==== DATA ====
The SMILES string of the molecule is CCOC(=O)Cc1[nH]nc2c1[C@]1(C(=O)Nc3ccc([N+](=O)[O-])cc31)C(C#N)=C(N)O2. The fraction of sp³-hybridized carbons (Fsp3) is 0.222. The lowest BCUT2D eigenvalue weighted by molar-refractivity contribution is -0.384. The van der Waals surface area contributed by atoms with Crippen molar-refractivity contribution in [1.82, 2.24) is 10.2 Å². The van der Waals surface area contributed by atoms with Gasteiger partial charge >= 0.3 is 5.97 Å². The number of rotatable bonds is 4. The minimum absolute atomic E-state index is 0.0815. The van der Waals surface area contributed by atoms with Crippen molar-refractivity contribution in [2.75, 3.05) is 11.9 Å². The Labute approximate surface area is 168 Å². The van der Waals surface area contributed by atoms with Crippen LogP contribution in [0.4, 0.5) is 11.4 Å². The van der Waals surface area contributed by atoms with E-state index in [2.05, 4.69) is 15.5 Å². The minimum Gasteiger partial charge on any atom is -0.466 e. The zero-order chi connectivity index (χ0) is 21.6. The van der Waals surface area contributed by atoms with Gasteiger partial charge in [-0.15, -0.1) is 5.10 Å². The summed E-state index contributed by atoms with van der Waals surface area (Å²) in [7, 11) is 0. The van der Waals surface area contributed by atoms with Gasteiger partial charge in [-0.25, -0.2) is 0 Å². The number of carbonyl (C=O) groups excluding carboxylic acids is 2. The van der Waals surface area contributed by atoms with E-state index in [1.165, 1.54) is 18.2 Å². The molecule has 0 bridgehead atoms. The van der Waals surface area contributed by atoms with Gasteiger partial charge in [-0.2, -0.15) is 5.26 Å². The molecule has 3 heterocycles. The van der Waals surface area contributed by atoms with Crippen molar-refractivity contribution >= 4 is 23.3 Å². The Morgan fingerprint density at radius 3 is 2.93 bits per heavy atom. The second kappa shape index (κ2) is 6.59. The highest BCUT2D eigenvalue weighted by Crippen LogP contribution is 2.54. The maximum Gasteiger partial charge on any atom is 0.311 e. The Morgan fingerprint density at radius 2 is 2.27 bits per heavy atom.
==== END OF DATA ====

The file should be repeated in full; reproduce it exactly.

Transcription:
The SMILES string of the molecule is CCOC(=O)Cc1[nH]nc2c1[C@]1(C(=O)Nc3ccc([N+](=O)[O-])cc31)C(C#N)=C(N)O2. The fraction of sp³-hybridized carbons (Fsp3) is 0.222. The lowest BCUT2D eigenvalue weighted by molar-refractivity contribution is -0.384. The van der Waals surface area contributed by atoms with Crippen molar-refractivity contribution in [1.82, 2.24) is 10.2 Å². The van der Waals surface area contributed by atoms with Gasteiger partial charge >= 0.3 is 5.97 Å². The number of rotatable bonds is 4. The minimum absolute atomic E-state index is 0.0815. The van der Waals surface area contributed by atoms with Crippen molar-refractivity contribution in [2.75, 3.05) is 11.9 Å². The Labute approximate surface area is 168 Å². The van der Waals surface area contributed by atoms with Crippen LogP contribution in [0.4, 0.5) is 11.4 Å². The van der Waals surface area contributed by atoms with E-state index in [2.05, 4.69) is 15.5 Å². The minimum Gasteiger partial charge on any atom is -0.466 e. The zero-order chi connectivity index (χ0) is 21.6. The van der Waals surface area contributed by atoms with Gasteiger partial charge in [-0.15, -0.1) is 5.10 Å². The summed E-state index contributed by atoms with van der Waals surface area (Å²) in [7, 11) is 0. The van der Waals surface area contributed by atoms with Gasteiger partial charge in [-0.25, -0.2) is 0 Å². The number of carbonyl (C=O) groups excluding carboxylic acids is 2. The van der Waals surface area contributed by atoms with E-state index in [1.165, 1.54) is 18.2 Å². The molecule has 0 bridgehead atoms. The van der Waals surface area contributed by atoms with Gasteiger partial charge in [-0.2, -0.15) is 5.26 Å². The molecule has 3 heterocycles. The van der Waals surface area contributed by atoms with Crippen molar-refractivity contribution >= 4 is 23.3 Å². The Morgan fingerprint density at radius 3 is 2.93 bits per heavy atom. The second kappa shape index (κ2) is 6.59. The highest BCUT2D eigenvalue weighted by Crippen LogP contribution is 2.54. The maximum Gasteiger partial charge on any atom is 0.311 e. The Morgan fingerprint density at radius 2 is 2.27 bits per heavy atom.